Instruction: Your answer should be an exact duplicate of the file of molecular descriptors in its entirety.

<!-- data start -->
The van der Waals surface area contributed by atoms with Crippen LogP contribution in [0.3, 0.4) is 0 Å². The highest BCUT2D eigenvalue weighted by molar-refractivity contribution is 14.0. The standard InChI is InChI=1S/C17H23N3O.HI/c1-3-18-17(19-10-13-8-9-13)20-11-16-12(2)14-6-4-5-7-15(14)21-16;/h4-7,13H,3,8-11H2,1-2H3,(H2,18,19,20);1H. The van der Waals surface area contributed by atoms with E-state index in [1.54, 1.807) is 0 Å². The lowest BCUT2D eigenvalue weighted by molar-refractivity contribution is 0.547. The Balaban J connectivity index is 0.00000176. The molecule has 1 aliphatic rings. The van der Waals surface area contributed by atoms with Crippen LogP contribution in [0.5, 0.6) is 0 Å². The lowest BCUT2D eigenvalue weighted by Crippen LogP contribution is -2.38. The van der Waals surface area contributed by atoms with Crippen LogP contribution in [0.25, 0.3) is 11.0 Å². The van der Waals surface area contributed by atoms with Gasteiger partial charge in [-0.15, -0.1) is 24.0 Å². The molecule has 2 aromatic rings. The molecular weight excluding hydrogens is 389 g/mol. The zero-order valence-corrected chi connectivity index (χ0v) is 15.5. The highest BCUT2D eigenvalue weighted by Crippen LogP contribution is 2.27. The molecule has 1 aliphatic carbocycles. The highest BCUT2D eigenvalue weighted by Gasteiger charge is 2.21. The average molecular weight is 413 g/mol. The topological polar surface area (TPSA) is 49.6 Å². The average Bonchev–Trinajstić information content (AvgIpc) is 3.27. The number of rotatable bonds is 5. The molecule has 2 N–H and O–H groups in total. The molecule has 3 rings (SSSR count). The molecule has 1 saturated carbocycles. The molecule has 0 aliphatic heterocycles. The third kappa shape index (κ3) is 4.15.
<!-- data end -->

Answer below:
The van der Waals surface area contributed by atoms with Crippen LogP contribution in [0.3, 0.4) is 0 Å². The highest BCUT2D eigenvalue weighted by molar-refractivity contribution is 14.0. The standard InChI is InChI=1S/C17H23N3O.HI/c1-3-18-17(19-10-13-8-9-13)20-11-16-12(2)14-6-4-5-7-15(14)21-16;/h4-7,13H,3,8-11H2,1-2H3,(H2,18,19,20);1H. The van der Waals surface area contributed by atoms with E-state index in [1.54, 1.807) is 0 Å². The lowest BCUT2D eigenvalue weighted by molar-refractivity contribution is 0.547. The Balaban J connectivity index is 0.00000176. The molecule has 1 aliphatic rings. The van der Waals surface area contributed by atoms with Crippen LogP contribution in [0.5, 0.6) is 0 Å². The lowest BCUT2D eigenvalue weighted by Crippen LogP contribution is -2.38. The van der Waals surface area contributed by atoms with Crippen LogP contribution in [0.25, 0.3) is 11.0 Å². The van der Waals surface area contributed by atoms with Gasteiger partial charge in [-0.15, -0.1) is 24.0 Å². The molecule has 2 aromatic rings. The molecular weight excluding hydrogens is 389 g/mol. The zero-order valence-corrected chi connectivity index (χ0v) is 15.5. The highest BCUT2D eigenvalue weighted by Crippen LogP contribution is 2.27. The molecule has 1 aliphatic carbocycles. The highest BCUT2D eigenvalue weighted by Gasteiger charge is 2.21. The average molecular weight is 413 g/mol. The topological polar surface area (TPSA) is 49.6 Å². The average Bonchev–Trinajstić information content (AvgIpc) is 3.27. The number of rotatable bonds is 5. The molecule has 2 N–H and O–H groups in total. The molecule has 3 rings (SSSR count). The molecule has 1 saturated carbocycles. The molecule has 0 aliphatic heterocycles. The third kappa shape index (κ3) is 4.15.